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    Masterly Inactivity: An Example

    December 20, 2012 by Brandy Vencel

    [T]he mother who is not up to children is at their mercy, and need expect no quarter. But she must see without watching, know without telling, be on the alert always, yet never obviously, fussily, so.

    Charlotte Mason

    In her third volume, Charlotte Mason includes an entire chapter on the concept of masterly inactivity. This is, to some extent, parenting by doing nothing. Lest you think this is akin to laziness or carelessness, I refer you to the above quote. The struggle for me is in feeling that I must be actively doing something in order to effect any purpose. But yesterday I once again made the conscious decision to engage in masterly inactivity, and the result was that I had to pretend I was not laughing.

    Masterly Inactivity

    Q-Age-Five was playing with some glass figurines on the kitchen bar, and she had balanced one rather precariously on top of another. My masterly inactivity is always encouraged by the completely overbearing nature of E-Age-Ten in times like these.

    “It’s going to fall!” he declared.

    “No it isn’t!” she retorted pridefully.

    This is a very common sort of interaction between my two know-it-alls.

    I’m sure you can imagine the no-it-isn’ts and yes-it-ises that flew back and forth after that. A-Age-Seven looked up to me with pleading eyes, but since it didn’t seem to be escalating, I decided to step back and see who God would teach through this. Would it be Q-the-Careless (to say nothing of her pride)? Would it be E-the-Enforcer (how many times have I reminded him that I, in fact, am the parent)?

    They both needed correction, but I knew only one would get it because only one would be proven right and whoever was wrong? Well, whoever was wrong would be the one corrected.

    I was amused, what can I say?

    Finally, Q-Age-Five went too far.

    “No! It! Isn’t!” With each word, she pounded her tiny fist upon the bar.

    Really, I couldn’t have planned it better myself. With the last pound, her little figure fell from grace and landed on the bar, split into three or four pieces.

    Daughter Q. disappeared to the floor. Being on the other side of the counter, I couldn’t see her, but I could hear her breathing. I knew tears were imminent.

    She came plowing around the corner, her face in her hands. I admit it: I was trying not to laugh at her.

    “Mom, I’m so embarrassed,” she whispered in my ear, wetting my face with her tears.

    Still, I said nothing, but just held her tight.

    Pride, they say, it goeth before things like this. My hope is that it leaveth this child in time.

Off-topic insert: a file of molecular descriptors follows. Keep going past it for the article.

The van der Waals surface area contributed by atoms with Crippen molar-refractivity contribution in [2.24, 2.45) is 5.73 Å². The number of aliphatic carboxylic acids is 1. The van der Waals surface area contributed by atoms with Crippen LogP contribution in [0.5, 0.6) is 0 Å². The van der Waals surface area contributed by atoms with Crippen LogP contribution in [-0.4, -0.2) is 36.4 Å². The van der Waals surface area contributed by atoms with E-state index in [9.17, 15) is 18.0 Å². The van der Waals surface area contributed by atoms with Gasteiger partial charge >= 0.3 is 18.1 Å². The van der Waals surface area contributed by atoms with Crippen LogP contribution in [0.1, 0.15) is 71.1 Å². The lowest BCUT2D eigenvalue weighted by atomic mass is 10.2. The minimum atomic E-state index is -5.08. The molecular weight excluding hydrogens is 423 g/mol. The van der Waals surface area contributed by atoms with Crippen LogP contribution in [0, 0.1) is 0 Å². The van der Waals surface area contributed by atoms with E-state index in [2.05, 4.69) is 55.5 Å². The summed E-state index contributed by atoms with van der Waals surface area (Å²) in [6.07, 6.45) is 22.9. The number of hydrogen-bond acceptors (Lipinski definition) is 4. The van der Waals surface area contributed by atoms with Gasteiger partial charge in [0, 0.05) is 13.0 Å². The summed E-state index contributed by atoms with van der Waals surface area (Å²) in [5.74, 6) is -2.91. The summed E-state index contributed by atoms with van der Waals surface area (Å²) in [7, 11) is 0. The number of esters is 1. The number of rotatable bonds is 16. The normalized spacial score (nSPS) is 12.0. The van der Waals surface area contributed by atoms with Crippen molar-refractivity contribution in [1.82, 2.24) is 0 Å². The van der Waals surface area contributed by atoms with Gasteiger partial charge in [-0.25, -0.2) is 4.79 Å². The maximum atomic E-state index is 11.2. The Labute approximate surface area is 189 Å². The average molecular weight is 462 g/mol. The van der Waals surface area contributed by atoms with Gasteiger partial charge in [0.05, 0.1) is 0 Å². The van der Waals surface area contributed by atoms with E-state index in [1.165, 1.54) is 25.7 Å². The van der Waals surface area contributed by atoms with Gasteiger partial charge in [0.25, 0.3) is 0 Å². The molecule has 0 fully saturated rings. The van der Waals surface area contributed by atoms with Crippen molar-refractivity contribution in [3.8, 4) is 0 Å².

Want to Go Deep With Masterly Inactivity?

    Masterly Inactivity: Charlotte Mason's Secret to Successfully Leading Your Homeschool

    The talk Brandy’s been giving (you already own the video version if you purchased the Leading Well retreat in 2017) is now available in the Afterthoughts Shop. Try masterly inactivity! It’s not a hack — it’s a way of life. ♥

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    4 Comments

  • Reply Saddling the Masterly Inactivity Virtue Horse | Afterthoughts August 24, 2018 at 11:26 pm

    […] There is more to say about it than this. There is a sense of waiting for time to pass — of patience while things are worked out on their own. There is also her insistence upon good humor. But the core of the virtue is what we see above: the mother is fully present and aware of the situation, but she is choosing not to act because she believes that nature, in this case, will be the best teacher. (A number of years ago when I was experimenting with this idea, I wrote of this example from our home.) […]

  • Reply Dawn December 21, 2012 at 6:33 pm

    No worries about the comment moderation, Brandy. I was merely informing you about my own ignorance and not accusing you that it isn’t user-friendly. Now that I know how it works I don’t foresee any problems. I think it is great the way it is: I just needed to figure out how it worked.

  • Reply Dawn December 21, 2012 at 11:47 am

    A much needed chuckle this am, Brandy. Thanks for sharing. Oh, how I can relate to having to remind your oldest that you, rather than he, is the parent.

    • Reply Brandy @ Afterthoughts December 21, 2012 at 5:03 pm

      Glad I’m not the only one!

      I’m sorry about the comment moderation. I didn’t publish your second submission, FYI. I really don’t know what to do. I took off the security code because too many people said it was too difficult to decipher, but I am getting spam like you would not believe! No on sees it but me because of the moderation, but it is truly annoying…sigh. Blogger used to be so good about spam but I guess the spammers have gotten better…

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